Mental health issues are something many of us will face, and the headstrong, outspoken Tracy Edwards was no exception. After the Whitbread finished, Tracy found herself burnt out and suffered a breakdown.
Her recovery saw her move back to the Gower in Wales, where she essentially became a recluse and focused on another passion: breeding horses. She suffered a serious back injury, which has left her unable to endure the physical aspects of sailing, even today.
Perhaps it was the fresh air and change in surroundings that enabled her to dig deep and relight the fire in her belly to continue the legacy she had started.
In 1990 Tracy Edwards was named Yachtsman of the Year and during these awards a match was ignited.
Inspired by Sir Robin Knox Johnston and Peter Blake, she set out to compete in the 1998 Jules Verne Trophy with the first all-female crew on their 92ft catamaran, Royal & SunAlliance.
The team smashed five world records but ended with a broken mast 2,000 miles off the coast of Chile.
Undeterred, a few years later in 2002 Tracy put together the first-ever mixed gender team onboard the 110ft maxi-catamaran Maiden II and again made headlines, when the boat broke numerous world records including longest distance sailed in 24 hours.
Her goal was to prove that women could sail as well as men and they should be included in the big boat race scene. Again she proved her case. proving the critics wrong But the bubble was about to burst.
In 2003 she signed a four-year sponsorship with Qatar to stage a round the world yacht race, starting and finishing in the Middle East. The event ended without payment from Qatar, forcing Tracy into bankruptcy.
The pioneering skipper was again the topic of conversation as outsiders welcomed fresh gossip and rumours, losing sight that she was a single parent and carer for her disabled mother, facing the overwhelming reality that she had lost everything she’d ever worked for including her home and job.
Her strong ability to bounce back from rock bottom is just one of the reasons she has achieved more than most. ‘I stood up, dusted myself off and started again,’ recalls Tracy.
This life-altering event left Tracy in a position she had never been before. At the age of 43, and for the first time, she had to write a CV to get a ‘proper job’.
Her impressive background landed her a position working with Child Exploitation and Online Protection (CEOP) as project manager for their International Youth Advisory Conference.
Together with the team, Tracy worked on the The United Nations Convention on the Rights of the Child.
This human rights treaty hadn’t been renewed since 1947, and her work has helped make children safer around the world.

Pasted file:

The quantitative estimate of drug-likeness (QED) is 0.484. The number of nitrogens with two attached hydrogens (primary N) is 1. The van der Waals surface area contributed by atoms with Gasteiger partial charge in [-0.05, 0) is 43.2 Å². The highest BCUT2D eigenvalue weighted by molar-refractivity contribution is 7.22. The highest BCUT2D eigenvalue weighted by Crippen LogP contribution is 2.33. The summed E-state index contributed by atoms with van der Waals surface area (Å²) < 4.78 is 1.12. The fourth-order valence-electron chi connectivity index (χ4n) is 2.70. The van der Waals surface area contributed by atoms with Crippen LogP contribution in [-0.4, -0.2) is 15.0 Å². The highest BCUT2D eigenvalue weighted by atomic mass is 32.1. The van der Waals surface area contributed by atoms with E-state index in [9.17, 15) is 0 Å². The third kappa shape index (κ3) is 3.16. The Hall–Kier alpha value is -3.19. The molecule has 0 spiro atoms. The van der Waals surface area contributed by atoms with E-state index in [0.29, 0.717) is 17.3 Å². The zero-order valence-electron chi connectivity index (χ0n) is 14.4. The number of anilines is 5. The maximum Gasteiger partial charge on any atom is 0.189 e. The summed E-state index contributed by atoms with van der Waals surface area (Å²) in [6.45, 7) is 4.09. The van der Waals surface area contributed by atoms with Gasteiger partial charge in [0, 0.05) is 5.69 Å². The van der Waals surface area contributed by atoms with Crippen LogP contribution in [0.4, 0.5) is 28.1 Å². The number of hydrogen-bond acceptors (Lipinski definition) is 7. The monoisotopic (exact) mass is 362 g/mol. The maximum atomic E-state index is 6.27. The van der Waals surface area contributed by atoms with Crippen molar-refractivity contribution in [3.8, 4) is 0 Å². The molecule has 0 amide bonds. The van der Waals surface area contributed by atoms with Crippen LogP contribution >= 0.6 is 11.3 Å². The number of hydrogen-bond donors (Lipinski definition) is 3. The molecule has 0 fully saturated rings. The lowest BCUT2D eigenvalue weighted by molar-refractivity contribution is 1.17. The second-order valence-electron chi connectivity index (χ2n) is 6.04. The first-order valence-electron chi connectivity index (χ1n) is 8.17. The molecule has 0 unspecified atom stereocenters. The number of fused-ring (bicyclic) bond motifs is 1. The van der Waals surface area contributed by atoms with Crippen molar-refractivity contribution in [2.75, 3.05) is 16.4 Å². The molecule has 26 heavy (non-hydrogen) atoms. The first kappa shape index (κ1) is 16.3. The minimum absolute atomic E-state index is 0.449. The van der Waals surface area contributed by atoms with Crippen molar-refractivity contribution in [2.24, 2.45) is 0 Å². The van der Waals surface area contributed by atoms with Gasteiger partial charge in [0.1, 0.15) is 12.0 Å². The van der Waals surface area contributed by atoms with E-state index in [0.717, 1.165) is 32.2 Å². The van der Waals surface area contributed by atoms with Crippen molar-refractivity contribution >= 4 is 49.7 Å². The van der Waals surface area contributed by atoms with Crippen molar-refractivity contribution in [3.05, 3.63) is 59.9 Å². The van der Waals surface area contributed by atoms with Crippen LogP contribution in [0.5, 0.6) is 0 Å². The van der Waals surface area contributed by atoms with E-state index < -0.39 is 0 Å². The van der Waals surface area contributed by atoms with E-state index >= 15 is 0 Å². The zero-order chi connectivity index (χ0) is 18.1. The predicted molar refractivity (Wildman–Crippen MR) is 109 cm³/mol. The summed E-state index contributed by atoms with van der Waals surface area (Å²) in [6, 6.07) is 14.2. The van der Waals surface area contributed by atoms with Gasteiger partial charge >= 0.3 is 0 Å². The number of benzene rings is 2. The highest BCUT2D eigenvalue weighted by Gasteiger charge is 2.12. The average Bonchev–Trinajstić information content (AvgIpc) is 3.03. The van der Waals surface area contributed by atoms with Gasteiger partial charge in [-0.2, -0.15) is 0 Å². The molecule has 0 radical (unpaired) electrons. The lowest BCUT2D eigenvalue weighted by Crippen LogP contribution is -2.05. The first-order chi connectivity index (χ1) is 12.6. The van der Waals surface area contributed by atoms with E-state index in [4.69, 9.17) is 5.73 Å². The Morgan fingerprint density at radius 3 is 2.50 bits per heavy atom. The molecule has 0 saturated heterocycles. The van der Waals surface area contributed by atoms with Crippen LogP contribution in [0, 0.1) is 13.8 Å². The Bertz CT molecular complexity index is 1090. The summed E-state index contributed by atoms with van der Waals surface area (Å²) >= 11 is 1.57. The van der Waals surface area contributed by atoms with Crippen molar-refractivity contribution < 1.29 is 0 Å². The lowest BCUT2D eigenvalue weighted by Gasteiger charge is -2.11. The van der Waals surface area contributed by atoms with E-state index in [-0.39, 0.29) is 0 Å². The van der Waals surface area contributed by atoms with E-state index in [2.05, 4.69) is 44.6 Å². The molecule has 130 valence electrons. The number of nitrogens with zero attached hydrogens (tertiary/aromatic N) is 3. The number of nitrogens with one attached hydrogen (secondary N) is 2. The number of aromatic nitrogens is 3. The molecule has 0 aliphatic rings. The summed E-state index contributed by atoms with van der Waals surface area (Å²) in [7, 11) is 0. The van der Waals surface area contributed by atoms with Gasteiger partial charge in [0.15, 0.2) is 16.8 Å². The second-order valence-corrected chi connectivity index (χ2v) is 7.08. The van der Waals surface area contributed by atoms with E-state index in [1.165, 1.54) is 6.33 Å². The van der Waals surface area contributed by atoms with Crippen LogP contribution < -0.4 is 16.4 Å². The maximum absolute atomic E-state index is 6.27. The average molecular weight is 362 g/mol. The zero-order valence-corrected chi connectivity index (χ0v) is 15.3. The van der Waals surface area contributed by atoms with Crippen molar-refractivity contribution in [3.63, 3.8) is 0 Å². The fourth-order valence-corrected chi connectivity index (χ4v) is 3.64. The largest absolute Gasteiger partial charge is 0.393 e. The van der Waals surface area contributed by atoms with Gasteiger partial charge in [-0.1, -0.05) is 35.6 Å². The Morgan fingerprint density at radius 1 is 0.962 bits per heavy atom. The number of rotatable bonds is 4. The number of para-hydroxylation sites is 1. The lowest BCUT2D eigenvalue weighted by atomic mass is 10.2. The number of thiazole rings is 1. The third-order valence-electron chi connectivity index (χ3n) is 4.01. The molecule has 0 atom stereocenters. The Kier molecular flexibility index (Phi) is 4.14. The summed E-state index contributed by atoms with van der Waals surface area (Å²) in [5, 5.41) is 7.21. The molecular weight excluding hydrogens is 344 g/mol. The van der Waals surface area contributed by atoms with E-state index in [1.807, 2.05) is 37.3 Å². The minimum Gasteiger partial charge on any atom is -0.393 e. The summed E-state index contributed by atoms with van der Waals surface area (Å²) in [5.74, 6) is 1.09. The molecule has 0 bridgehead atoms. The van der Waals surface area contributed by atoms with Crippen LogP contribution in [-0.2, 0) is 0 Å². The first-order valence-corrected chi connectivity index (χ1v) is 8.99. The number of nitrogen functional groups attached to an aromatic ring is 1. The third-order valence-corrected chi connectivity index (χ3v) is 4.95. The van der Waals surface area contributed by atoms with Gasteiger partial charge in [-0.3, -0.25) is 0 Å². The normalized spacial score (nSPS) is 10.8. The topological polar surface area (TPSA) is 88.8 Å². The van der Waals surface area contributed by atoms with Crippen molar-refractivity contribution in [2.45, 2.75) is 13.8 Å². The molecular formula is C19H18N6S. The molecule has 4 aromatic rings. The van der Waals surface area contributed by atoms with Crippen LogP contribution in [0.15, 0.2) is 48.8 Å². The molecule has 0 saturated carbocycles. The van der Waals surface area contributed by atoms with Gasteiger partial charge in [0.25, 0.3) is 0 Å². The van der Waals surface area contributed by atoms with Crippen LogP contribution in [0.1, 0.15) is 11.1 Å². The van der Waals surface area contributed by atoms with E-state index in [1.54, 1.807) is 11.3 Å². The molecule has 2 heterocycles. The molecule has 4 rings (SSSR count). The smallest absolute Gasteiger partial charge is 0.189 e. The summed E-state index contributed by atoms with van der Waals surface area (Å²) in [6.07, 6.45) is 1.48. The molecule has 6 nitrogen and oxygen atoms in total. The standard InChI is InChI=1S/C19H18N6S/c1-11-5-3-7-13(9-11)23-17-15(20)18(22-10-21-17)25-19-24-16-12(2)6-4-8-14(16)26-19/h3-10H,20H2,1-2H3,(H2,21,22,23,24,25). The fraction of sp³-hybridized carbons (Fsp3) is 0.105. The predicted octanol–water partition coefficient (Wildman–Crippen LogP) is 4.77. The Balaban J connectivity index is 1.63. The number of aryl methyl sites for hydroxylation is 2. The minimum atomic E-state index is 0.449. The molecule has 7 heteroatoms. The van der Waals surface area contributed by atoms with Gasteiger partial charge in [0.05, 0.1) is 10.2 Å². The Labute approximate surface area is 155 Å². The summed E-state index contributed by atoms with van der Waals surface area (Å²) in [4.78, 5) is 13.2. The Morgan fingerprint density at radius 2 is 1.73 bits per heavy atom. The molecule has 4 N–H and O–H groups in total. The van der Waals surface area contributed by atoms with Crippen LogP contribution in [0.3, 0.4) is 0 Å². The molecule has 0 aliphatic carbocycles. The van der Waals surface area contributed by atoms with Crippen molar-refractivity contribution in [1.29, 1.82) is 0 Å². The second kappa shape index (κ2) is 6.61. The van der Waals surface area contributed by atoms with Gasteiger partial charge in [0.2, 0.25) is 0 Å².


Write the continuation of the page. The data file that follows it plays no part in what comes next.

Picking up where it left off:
In her lifetime of achievements, award-winning titles and records broken, it is this which is one of her proudest accomplishments.
In her typical unconventional manner, Tracy decided it was finally time to get an education and aged 47 studied forensic psychology at Roehampton University.
‘It reinvigorated me and gave me confidence. It was more than a degree, it was a way of reaffirming who I was,’ she notes. It was then that the seeds of her campaign to promote education for girls around the world began.
Reflecting on her past she realised ‘sailing saved me’. It had enabled her to find her tribe and fit in, but this was down to the people rather than the ocean or the boat.
She knew that her own experience with Maiden couldn’t be recreated and instead passed the baton on to Maiden itself.
The Maiden Factor was born, giving young women a platform to make a difference by raising awareness and funds themselves.
In 2017 Maiden was brought back to Southampton after years abandoned in the Seychelles to undergo an extensive refit. The boat and her all-female crew then began a tour around the world, with the foundation successfully working with six global charities to break down the barriers that prevent girls from accessing education.
This was brought to an abrupt halt due to the COVID-19 pandemic but Maiden is now back. The yacht and her crew have started a new three-year world tour to 60 places in over 40 countries, backed by DP World.
‘If I die without putting every ounce into getting girls into education and empowering women, then I haven’t done what I set out to do,’ says Tracy, who believes that every girl has the right and opportunity to at least 12 years of education.
‘If we don’t get girls in education, how will they come up through the ranks?’
Tracy Edwards and Maiden are inextricably linked, both providing courage, inspiration and opportunities to others that may otherwise have been unattainable.
Tracy has not got to where she is today because she is the best sailor; in fact, she’s the first to admit she’s pretty average.
We can all take inspiration from this one girl’s story, as she wholeheartedly has gone after what she believes in, against all odds, and despite the controversy.
Given her track record, one can only assume that she will make waves with The Maiden Factor and change the lives of many women to come.